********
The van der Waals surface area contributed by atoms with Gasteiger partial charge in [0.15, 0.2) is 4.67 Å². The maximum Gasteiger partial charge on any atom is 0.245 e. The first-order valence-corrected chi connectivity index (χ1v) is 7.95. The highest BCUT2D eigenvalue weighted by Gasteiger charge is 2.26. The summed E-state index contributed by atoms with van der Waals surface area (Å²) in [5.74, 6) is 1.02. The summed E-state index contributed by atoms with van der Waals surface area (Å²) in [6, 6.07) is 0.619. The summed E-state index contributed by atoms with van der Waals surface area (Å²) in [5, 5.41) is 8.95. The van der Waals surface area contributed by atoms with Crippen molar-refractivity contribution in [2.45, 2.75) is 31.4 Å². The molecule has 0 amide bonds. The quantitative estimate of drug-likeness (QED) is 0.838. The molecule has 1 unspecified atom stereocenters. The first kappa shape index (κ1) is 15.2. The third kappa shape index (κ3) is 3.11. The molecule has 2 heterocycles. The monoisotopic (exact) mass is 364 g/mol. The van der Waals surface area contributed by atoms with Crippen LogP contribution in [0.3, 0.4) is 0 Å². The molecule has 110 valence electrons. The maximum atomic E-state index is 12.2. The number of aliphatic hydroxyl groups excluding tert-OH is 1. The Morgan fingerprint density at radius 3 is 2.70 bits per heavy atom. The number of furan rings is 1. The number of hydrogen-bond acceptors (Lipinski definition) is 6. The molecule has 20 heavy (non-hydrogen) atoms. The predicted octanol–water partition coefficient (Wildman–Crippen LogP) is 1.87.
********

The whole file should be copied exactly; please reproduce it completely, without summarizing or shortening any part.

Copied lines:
The van der Waals surface area contributed by atoms with Gasteiger partial charge in [0.15, 0.2) is 4.67 Å². The maximum Gasteiger partial charge on any atom is 0.245 e. The first-order valence-corrected chi connectivity index (χ1v) is 7.95. The highest BCUT2D eigenvalue weighted by Gasteiger charge is 2.26. The summed E-state index contributed by atoms with van der Waals surface area (Å²) in [5.74, 6) is 1.02. The summed E-state index contributed by atoms with van der Waals surface area (Å²) in [6, 6.07) is 0.619. The summed E-state index contributed by atoms with van der Waals surface area (Å²) in [5, 5.41) is 8.95. The van der Waals surface area contributed by atoms with Crippen molar-refractivity contribution in [2.45, 2.75) is 31.4 Å². The molecule has 0 amide bonds. The quantitative estimate of drug-likeness (QED) is 0.838. The molecule has 1 unspecified atom stereocenters. The first kappa shape index (κ1) is 15.2. The third kappa shape index (κ3) is 3.11. The molecule has 2 heterocycles. The monoisotopic (exact) mass is 364 g/mol. The van der Waals surface area contributed by atoms with Crippen LogP contribution in [0.3, 0.4) is 0 Å². The molecule has 110 valence electrons. The maximum atomic E-state index is 12.2. The number of aliphatic hydroxyl groups excluding tert-OH is 1. The Morgan fingerprint density at radius 3 is 2.70 bits per heavy atom. The number of furan rings is 1. The number of hydrogen-bond acceptors (Lipinski definition) is 6. The molecule has 20 heavy (non-hydrogen) atoms. The predicted octanol–water partition coefficient (Wildman–Crippen LogP) is 1.87.